And I hope you've enjoyed the Yma Sumac. If you haven't heard it yet, I encourage you to listen to what is probably her most famous song, Gopher Mambo.
Monday, March 26, 2012
Sunday, March 25, 2012
Saturday, March 24, 2012
Tuesday, February 28, 2012
Long ago I came across a wonderful website: Learning To Love You More
Somewhere on there I found this wonderful prompt:
Make a list of 100 things you like in no particular order. Avoid the obvious (significant other, cake...) and be completely honest with yourself. If you try to think of things that you are curious about and inspired by, you'll end up discovering a lot about yourself and in doing so developing a sort of bank of your interests and ideas.
In March 2005, I came up with my own list, which I just found.
I totally love it. I'm going to work on another list. But for now, here's that old list.
1. the word "emerge"
2. crazy yarn
3. dystopic future science fiction
6. the dark areas underneath freeways
7. glam rock
8. women wearing lots of jewelry
9. driving alongside trains
10. the words "liminal" and "threshold"
11. unaccompanied cello
12. men playing guitar and singing
13. driving at night through dark winding roads with the windows down
15. stuffed animal bunnies
16. Fiji Natural Artesian Water
17. sending birthday cards in the mail
18. playa dust in my hair
19. moon calendars
20. cutting my own hair
21. brushing people's hair
22. white pitchers
23. anything silvery or glittery
24. crazy shower curtains
25. the sensation of tears running down my cheeks
26. fancy soap
27. singing with people
28. makeup color names
29. visionary art
31. dancing by myself in my living room
32. spirals and swirly lines
33. colored lights
34. touching people's faces
35. sitting on a porch swing during a thunderstorm
37. stabbing things with paring knives
38. red shoes
39. listening to stories
40. neat and organized address books
41. weddings, especially the ceremony
42. arranging music for voice only
43. books arranged by color
44. song covers
45. emails that make me cry
46. the internet
47. tv shows on dvd
48. girls dressed like boys
49. swing music
50. magical realism
53. world religions
54. monastic life
55. books about regular people living regular lives
58. made-up words
61. video/dvd stores
62. bathrooms that have art in them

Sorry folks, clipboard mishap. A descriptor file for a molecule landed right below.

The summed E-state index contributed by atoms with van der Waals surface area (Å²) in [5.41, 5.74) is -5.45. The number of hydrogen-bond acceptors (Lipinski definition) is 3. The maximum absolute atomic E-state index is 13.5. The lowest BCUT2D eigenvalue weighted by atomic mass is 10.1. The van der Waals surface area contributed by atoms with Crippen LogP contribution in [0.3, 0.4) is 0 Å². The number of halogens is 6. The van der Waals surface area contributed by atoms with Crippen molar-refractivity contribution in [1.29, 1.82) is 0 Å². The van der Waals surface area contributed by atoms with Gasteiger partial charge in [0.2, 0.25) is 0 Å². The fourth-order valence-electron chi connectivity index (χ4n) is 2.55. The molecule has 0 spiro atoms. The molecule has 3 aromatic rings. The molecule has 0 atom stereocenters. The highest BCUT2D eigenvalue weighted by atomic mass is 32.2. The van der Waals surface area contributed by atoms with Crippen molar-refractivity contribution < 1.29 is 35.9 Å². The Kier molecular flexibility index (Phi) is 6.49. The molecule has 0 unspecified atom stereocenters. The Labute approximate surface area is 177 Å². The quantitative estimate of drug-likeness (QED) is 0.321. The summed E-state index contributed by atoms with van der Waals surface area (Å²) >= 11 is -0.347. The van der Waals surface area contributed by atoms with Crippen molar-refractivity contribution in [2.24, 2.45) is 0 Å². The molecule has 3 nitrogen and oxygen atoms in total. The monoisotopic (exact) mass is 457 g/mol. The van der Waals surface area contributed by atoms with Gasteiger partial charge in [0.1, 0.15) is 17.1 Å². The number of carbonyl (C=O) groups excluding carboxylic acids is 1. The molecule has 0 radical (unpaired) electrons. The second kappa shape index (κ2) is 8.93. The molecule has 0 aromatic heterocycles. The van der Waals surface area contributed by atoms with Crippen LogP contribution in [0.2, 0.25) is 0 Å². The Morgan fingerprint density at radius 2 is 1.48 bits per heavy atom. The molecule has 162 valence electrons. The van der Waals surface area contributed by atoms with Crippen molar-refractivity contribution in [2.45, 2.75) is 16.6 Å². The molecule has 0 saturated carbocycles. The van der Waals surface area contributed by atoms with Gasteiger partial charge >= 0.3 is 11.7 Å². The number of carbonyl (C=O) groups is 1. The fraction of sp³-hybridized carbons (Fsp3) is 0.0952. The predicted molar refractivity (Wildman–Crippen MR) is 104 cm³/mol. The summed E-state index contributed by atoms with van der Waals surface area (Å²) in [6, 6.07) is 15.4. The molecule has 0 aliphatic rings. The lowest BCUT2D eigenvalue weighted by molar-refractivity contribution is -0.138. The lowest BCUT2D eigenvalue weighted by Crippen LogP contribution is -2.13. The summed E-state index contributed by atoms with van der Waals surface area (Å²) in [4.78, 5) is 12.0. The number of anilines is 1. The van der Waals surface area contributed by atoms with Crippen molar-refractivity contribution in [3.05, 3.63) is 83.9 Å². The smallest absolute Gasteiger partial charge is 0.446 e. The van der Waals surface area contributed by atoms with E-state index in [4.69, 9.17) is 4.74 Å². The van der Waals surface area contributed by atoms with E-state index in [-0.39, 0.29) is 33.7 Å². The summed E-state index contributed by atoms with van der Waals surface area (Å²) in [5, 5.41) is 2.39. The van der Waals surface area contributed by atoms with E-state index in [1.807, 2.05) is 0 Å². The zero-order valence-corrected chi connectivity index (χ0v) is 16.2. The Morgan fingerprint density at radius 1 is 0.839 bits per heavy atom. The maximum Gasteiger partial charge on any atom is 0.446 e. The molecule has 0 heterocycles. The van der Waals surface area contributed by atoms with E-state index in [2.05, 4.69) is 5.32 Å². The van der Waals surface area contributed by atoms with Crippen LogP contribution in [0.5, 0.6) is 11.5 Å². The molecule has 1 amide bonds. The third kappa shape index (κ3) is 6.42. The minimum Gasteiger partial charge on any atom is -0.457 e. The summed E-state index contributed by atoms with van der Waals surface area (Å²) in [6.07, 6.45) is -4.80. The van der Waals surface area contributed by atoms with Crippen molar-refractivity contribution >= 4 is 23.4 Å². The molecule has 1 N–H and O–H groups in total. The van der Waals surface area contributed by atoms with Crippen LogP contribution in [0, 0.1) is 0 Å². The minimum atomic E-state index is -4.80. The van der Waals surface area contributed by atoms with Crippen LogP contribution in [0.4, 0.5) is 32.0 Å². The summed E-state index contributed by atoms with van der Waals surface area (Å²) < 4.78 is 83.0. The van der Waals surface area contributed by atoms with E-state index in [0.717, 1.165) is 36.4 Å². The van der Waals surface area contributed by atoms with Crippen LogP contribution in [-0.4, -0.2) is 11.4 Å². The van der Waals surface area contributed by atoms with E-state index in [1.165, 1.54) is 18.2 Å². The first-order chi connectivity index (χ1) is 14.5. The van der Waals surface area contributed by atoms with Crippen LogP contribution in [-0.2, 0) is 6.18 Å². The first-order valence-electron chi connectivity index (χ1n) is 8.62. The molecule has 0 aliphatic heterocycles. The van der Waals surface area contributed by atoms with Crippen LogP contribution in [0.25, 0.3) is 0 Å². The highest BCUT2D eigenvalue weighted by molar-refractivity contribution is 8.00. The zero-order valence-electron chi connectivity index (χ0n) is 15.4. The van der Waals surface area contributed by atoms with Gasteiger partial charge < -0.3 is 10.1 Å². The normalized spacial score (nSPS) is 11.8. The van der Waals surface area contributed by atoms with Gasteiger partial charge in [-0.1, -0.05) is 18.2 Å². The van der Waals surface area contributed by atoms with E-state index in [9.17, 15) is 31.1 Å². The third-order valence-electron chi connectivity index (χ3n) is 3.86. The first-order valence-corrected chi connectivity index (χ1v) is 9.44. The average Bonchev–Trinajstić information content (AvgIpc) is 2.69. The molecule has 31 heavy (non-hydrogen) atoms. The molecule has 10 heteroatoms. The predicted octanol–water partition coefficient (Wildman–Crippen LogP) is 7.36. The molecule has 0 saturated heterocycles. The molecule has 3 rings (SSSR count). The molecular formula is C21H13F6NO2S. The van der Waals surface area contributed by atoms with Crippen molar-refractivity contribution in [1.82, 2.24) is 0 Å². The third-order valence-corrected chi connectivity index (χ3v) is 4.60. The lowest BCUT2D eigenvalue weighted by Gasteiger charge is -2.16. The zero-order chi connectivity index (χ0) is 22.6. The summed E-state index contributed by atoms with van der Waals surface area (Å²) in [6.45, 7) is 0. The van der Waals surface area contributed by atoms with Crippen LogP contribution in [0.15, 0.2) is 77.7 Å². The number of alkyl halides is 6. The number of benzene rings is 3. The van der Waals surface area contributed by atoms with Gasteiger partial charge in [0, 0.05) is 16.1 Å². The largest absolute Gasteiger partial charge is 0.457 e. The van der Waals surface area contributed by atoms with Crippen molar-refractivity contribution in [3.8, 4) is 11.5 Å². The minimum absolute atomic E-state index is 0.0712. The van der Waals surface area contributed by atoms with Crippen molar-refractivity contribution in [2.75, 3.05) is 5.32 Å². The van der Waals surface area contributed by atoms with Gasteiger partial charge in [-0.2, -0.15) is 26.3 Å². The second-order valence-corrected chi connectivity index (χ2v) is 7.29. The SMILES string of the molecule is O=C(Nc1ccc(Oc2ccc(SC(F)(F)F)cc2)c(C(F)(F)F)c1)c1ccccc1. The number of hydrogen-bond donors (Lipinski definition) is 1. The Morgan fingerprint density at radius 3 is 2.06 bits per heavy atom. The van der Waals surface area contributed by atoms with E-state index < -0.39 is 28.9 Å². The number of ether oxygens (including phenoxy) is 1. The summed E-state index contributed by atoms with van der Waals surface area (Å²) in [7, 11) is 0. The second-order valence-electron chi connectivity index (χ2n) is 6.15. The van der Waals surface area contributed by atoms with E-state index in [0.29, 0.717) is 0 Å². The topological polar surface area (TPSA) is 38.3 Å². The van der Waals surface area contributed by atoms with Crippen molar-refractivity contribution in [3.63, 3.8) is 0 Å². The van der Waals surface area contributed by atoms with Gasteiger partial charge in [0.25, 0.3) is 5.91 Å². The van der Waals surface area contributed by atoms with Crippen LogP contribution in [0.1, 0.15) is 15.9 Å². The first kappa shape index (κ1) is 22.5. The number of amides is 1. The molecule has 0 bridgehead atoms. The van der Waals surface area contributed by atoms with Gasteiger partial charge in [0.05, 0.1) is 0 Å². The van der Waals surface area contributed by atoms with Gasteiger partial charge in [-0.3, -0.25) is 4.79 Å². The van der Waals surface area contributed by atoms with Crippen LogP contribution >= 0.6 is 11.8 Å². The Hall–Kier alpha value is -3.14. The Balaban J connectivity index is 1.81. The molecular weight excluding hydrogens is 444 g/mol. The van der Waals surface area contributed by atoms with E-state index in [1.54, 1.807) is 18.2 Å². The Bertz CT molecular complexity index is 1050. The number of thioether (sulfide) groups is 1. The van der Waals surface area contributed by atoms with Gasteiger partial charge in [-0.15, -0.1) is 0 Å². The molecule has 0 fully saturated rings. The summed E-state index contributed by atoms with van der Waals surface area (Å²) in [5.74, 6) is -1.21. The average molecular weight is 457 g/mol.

64. remembering dreams when I wake up
65. exploring grocery stores
66. kundalini yoga
67. two tone nail polish
68. late night phone conversations
69. random handmade gifts
70. analyzing and discussing movies
71. Pollyanna-type stories
73. the window seat on airplanes
74. driving for hours at a time
75. unexpected and sincere compliments
77. turkey vultures
78. walking along busy gray urban streets
80. flower arranging
81. interpreting life like it's a dream
83. books about crazy fantasy worlds
84. feeling inspired to write
85. monologues in plays
86. curtain calls
87. temporal art
90. the word "mystery"
91. metaphors involving butterflies
92. walking to the grocery store
94. sacred spaces
95. feeling understood
98. surprising people
99. loungey spaces
Make your own list and share it with me!
Tuesday, February 21, 2012
Friday, February 25, 2011
I was very reluctant to do so, because there's kind of nothing at the core of my beliefs. What I finally came up with was this:
Anything is possible.
But of course, for this sentence to be true, it must contain the possibility that it's false.
So that's what I said, "I believe anything is possible, but that means it's also possible that I'm wrong."
I still like this statement as an attempt to summarize my beliefs about everything.
(Just as an aside, he did not like this statement, nor have most of the people I have shared it with.)
I do not believe in any kind of objective reality.
Everything humans know about the universe is filtered through our little bodies and minds, which have so much going on in them, it seems to me there is no possibility for objectivity.
If perhaps there is some kind of Divinity with a consciousness, then perhaps it could have an objective view of reality. But that seems like such a narrow kind of Divinity to me.
I kind of believe that people's beliefs is what makes things true for them. I don't believe in Truth. (That is, Capitalized Truth.) But then that can get pretty complicated. It's hard to really break it down.
I think generally we look for objectivity as a way to explain and understand things. I don't think the universe makes sense. I don't think it needs to make sense. I take delight in it not making sense.
Now I don't go through my daily life questioning every single thing, in some kind of "Hey nothing is real!" fit. That's just not really practical.
I do actually have some more specific personal spiritual beliefs, which perhaps I'll attempt to go into in another post, but I say "attempt" because they're not super clear and they can change a lot.
This is all rather difficult for me to write about, because it is slippery and strange. But I embrace the contradictions and confusion of my own beliefs and of the whole world! Anything is possible!